Only about half of nurse practitioners are satisfied with their compensation, according to a new salary guide, released last week by Health eCareers.

Polling nearly 20,000 health care job seekers nationwide (about 27 percent of which were nurses or NPs), the firm found some interesting insights about the field. Only about 17 percent of nurses said they are happy with their job and planning to stay put, while 13 percent said they were unhappy and looking for change. Some 44 percent of nurses, meanwhile, said they were “very” or “somewhat” satisfied with their current pay.

Common reasons for dissatisfaction with the nursing profession, Health eCareers found, included salaries that don’t match up with experience, or that are lower than similar jobs in the region. Burnout showed up as a concern in the study, too, as nurses expressed a heavy workload and staff morale as key concerns going into next year.

Low salary also is a concern for nurses, and the survey has some numbers to back that up. Year over year, average RN compensation dropped by about 3.1 percent, down to nearly $62,000. Health eCareers speculates that 40-hour workweek limits, could be one reason for the dip. Other reasons found in the survey included changed employers (51 percent), hours cut (8 percent), and no or lower bonus for performance (8 percent).

Salaries for NPs, meanwhile, swung upward 5.3 percent year over year to about $100,000 on average. The uptick may be related to hospitals hiring more such nurses to help address the shortage of docs, according to the report.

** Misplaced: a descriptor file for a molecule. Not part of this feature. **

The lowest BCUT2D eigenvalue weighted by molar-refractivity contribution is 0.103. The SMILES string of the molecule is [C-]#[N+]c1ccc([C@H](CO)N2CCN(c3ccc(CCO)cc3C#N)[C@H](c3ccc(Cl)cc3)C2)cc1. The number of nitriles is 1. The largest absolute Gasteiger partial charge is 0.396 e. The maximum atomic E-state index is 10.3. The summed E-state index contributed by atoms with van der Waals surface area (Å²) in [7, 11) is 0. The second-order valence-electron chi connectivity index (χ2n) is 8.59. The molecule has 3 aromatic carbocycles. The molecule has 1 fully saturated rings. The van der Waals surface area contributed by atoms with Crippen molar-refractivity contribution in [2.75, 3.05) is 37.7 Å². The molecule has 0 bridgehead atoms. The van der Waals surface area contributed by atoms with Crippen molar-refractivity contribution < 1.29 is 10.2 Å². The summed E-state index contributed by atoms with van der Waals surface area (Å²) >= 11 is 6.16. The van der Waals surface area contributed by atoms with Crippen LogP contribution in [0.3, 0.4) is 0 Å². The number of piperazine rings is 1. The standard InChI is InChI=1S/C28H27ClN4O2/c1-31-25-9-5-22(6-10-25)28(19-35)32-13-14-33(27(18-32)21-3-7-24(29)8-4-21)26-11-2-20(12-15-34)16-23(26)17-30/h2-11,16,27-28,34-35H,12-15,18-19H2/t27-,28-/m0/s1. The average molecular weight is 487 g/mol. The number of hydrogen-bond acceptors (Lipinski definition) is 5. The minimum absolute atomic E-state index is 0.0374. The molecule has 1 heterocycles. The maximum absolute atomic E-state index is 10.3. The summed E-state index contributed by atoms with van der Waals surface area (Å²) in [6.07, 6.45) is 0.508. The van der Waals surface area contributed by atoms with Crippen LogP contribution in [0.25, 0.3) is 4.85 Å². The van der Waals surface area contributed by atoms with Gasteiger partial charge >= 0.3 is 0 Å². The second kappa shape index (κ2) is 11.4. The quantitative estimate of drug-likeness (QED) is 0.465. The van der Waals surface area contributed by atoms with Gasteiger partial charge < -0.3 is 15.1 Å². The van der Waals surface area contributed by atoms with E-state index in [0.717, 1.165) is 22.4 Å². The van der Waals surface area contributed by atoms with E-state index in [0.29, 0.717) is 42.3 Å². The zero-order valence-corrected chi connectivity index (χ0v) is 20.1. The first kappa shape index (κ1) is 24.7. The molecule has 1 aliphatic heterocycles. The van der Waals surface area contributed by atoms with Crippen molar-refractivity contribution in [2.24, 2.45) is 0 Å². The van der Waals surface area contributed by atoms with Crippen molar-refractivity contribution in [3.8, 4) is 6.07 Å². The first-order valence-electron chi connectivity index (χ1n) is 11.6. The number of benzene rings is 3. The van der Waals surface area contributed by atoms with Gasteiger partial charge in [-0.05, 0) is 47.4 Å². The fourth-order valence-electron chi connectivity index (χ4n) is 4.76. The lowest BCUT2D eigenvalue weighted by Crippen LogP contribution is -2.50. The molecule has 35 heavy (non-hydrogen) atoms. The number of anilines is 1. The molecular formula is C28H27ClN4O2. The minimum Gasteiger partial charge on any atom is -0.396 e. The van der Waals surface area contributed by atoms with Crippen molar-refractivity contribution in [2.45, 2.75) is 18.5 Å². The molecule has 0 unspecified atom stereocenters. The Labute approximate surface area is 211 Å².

It appears to be a job-seekers market, overall, with about 89 percent of nurses polled expressing confidence in their job search.

Nurse plummets 75 feet trying to help accident victims, is undaunted by the experience

On her way to an early morning workout, nurse Angela Weir was confronted with a fiery crash along the road. As a trauma nurse with University of Maryland Medical Center, she quickly kicked into gear, getting out of her car and running toward the accident, People magazine reports. She leapt over a concrete barrier near the accident to put some distance between her and the fire, but rather than landing on solid ground, she plummeted 75 feet into a river. Miraculously, Weir came out of the incident alive and relatively unscathed, with just two “insignificant fractures” and some bruising. Weir told the magazine that she wouldn’t hesitate to help if she comes across an accident again. "In my line of work, there's no way you're going to sit back and watch something happen," she says. "If someone is needing help, I'm not going to not do it. No way."

Letting nurses nap at work

Could letting nurses catch some Zs in the middle of a busy shift be a way to address fatigue and burnout? Laura Stokowski, an RN and writer for Medscape, thinks the answer is most definitely “yes.” In a column posted to the site earlier this month, she argues that nursing should follow in the footsteps of other industries that have implemented naps to avoid fatigue. Backing up her case, she describes a nurse napping pilot project conducted with staff from two hospitals, which found that about 53 percent of the time, nurses felt “alert and refreshed” following a nap. Nurses ranked their slumber time as 7.3 on the 10-point “helpfulness of napping” scale overall.  Stokowski thinks the evidence is convincing, but to get there, she says that nurse leaders must drop their biases about napping. “It is a peculiar form of torture unique to the nursing profession. Nursing culture has for far too long accepted a warped reality that nurses don't need fully relieved breaks away from patient-care duties, even for a mere 30 minutes,” she writes.

Rapid fire

Here are a few more nurse-related items that caught our eye in the past week:

  • A 31-year-old Montana man plead guilty last week to assaulting a nurse at Montana State Hospital, the Montana Standard reports.
  • STAT news has an interesting look at what it’s like for nurses in South America trying to address the “unrelenting struggle of raising Brazil’s Zika babies.”
  • And finally, Florida International University’s school of nursing has started a unique new training program to better prepare nurses to treat the complex needs of veteran patients.